|Near the South Kaibab Trailhead|
On to Plan B......a short hike below the rim and back up. A much more sensible option, as my fitness probably wasn't ready for a 5,000 foot climb. Plus instead of burning both allotted days hiking down and back, this would allow more time to fully explore the South Rim.
|Looking down on a switchback|
I'd initially chosen the Bright Angel Trail for my first foray into the canyon. But after strolling the rim trail that first morning, I perused information boards at the Visitor Center. All the major canyon hikes were detailed here, including the South Kaibab Trail. To my amusement, this trail featured a place named "Ooh-Aah Point." With a name like that, how could I resist? Curiosity getting the best of me, I decided right then and there to change my destination.
|Twisty, turny trail|
Just a short bus ride from the Visitor Center, late morning found myself and a few dozen fellow tourists deposited at the South Kaibab Trailhead.
|Lots of people out hiking today!|
Knowing I'd be making frequent photo stops, I waited until the entire mob of people from my bus had filtered down the trail before beginning my journey.
|More "Oh my gosh" views|
Worked like a charm......not only did I have the trail to myself (with the exception of a few uphill stragglers) there were lots of people in my photos, which I prefer as it shows scale.
|Perched on the cliff|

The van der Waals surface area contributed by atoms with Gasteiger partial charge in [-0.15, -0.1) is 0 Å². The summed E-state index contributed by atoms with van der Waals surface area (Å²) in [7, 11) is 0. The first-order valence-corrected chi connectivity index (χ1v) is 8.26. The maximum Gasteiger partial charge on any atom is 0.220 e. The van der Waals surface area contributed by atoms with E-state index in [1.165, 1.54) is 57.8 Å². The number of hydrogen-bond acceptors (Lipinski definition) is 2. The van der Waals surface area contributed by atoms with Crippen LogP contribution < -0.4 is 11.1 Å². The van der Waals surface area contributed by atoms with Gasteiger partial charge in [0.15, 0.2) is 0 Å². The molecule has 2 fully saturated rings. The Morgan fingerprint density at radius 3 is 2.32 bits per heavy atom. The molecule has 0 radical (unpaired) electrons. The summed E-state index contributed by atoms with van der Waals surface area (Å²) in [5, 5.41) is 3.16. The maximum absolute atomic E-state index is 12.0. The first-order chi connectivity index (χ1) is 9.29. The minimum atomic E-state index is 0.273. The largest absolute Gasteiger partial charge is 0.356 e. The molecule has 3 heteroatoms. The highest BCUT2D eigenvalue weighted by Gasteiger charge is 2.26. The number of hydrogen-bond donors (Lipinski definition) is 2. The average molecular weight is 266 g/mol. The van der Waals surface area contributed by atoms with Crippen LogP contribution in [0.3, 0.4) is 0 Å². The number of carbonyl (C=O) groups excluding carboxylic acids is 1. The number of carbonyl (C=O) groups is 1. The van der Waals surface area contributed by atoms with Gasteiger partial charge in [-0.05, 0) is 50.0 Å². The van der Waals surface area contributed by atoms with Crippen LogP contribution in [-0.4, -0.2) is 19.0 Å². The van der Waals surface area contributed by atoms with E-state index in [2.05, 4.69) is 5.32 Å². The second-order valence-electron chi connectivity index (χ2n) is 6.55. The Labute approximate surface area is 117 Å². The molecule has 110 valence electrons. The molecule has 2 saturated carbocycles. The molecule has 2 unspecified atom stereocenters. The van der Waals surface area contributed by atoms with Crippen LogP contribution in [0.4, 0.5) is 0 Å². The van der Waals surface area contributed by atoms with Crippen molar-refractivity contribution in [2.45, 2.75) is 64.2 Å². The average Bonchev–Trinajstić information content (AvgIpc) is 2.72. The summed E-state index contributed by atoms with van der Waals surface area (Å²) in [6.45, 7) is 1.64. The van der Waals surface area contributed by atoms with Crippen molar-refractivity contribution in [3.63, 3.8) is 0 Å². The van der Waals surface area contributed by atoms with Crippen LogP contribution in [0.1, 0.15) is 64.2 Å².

And, oh were there photo subjects! From the adjacent red layered canyon walls, to the sharp switchbacking trail, to the breathtaking canyon bottom spread out in a colorful panorama.
|I think that's "Ooh-Aah" Point|
The scenery was magnificent! There was lots of photo-taking happening that's for sure. I don't remember how long it took me to travel the 0.9 miles to Ooh-Aah Point, but nearly every one of my bus-mates beat me there.
|Tons of people here|
Finally up ahead I spotted a rocky outcrop lined with people. That must be Ooh-Aah Point!
|Gotta prove I was here!|
Arriving at the viewpoint, a tiny sign confirmed my location. Seeing my big camera, a nearby group asked if I'd take their picture at the sign. After clicking several images, I had them return the favor. Gotta prove I was here! (Photos or it didn't happen, right?)
|The trail continues down|
I found a spot amidst the crowds to sit, have a snack, and people watch. Lots of cell phone photo attempts and selfie sticks. Quite amusing to observe.
I noticed most hikers who'd made it to Ooh-Aah point continued further down the trail. From the trailhead sign, I remembered that the next viewpoint, Cedar Ridge, was only another half mile away. I could do that!
|The scenery was A-plus!|
The next portion of the South Kaibab descended steeply. It wound through a large cactus field and over an outcropping of red soil.
The views continued to be jaw-dropping. Hard to make much forward progress when all I wanted to do was capture the scenery in one more photograph.
|Cedar Ridge far below|
Finally an open ledge gave me the first glimpse down to the next destination. And what did I see? A mule train tied up by the viewpoint! I'd been hoping to encounter a string of the National Park's famous beasts of burden. Excited, I quickened my steps in hopes of making it to Cedar Ridge before the group left.
|Made it to Cedar Ridge|
Turned out I didn't have to worry. Not only were these mules and their riders taking an extended break, the group would be traveling up the very trail I'd be ascending shortly.
So I had plenty of time to prowl around these lovely mules, taking photos from every conceivable angle.